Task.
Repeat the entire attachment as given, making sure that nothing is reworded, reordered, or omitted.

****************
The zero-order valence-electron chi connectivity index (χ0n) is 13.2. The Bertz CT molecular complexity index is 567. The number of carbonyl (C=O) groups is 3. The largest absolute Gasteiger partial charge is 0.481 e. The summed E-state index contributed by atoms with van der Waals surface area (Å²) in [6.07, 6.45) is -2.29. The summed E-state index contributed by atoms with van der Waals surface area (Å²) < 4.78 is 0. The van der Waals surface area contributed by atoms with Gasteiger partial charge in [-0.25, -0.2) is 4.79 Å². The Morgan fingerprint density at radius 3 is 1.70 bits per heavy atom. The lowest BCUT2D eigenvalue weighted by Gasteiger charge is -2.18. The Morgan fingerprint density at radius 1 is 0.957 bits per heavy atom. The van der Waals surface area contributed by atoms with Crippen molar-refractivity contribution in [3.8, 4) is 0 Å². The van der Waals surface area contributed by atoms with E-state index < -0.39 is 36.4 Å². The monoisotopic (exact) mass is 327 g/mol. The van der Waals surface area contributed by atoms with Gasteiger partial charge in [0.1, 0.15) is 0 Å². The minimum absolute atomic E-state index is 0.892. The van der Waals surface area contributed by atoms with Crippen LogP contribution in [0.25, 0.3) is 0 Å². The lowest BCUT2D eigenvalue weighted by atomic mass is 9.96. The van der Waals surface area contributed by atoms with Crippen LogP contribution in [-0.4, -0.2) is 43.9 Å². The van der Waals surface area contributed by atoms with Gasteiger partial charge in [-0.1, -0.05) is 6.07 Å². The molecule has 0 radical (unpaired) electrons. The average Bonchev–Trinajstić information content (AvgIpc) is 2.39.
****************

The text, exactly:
The zero-order valence-electron chi connectivity index (χ0n) is 13.2. The Bertz CT molecular complexity index is 567. The number of carbonyl (C=O) groups is 3. The largest absolute Gasteiger partial charge is 0.481 e. The summed E-state index contributed by atoms with van der Waals surface area (Å²) in [6.07, 6.45) is -2.29. The summed E-state index contributed by atoms with van der Waals surface area (Å²) < 4.78 is 0. The van der Waals surface area contributed by atoms with Gasteiger partial charge in [-0.25, -0.2) is 4.79 Å². The Morgan fingerprint density at radius 3 is 1.70 bits per heavy atom. The lowest BCUT2D eigenvalue weighted by Gasteiger charge is -2.18. The Morgan fingerprint density at radius 1 is 0.957 bits per heavy atom. The van der Waals surface area contributed by atoms with Crippen molar-refractivity contribution in [3.8, 4) is 0 Å². The van der Waals surface area contributed by atoms with E-state index < -0.39 is 36.4 Å². The monoisotopic (exact) mass is 327 g/mol. The van der Waals surface area contributed by atoms with Gasteiger partial charge in [0.1, 0.15) is 0 Å². The minimum absolute atomic E-state index is 0.892. The van der Waals surface area contributed by atoms with Crippen LogP contribution in [0.25, 0.3) is 0 Å². The lowest BCUT2D eigenvalue weighted by atomic mass is 9.96. The van der Waals surface area contributed by atoms with Crippen LogP contribution in [-0.4, -0.2) is 43.9 Å². The van der Waals surface area contributed by atoms with Gasteiger partial charge in [-0.1, -0.05) is 6.07 Å². The molecule has 0 radical (unpaired) electrons. The average Bonchev–Trinajstić information content (AvgIpc) is 2.39.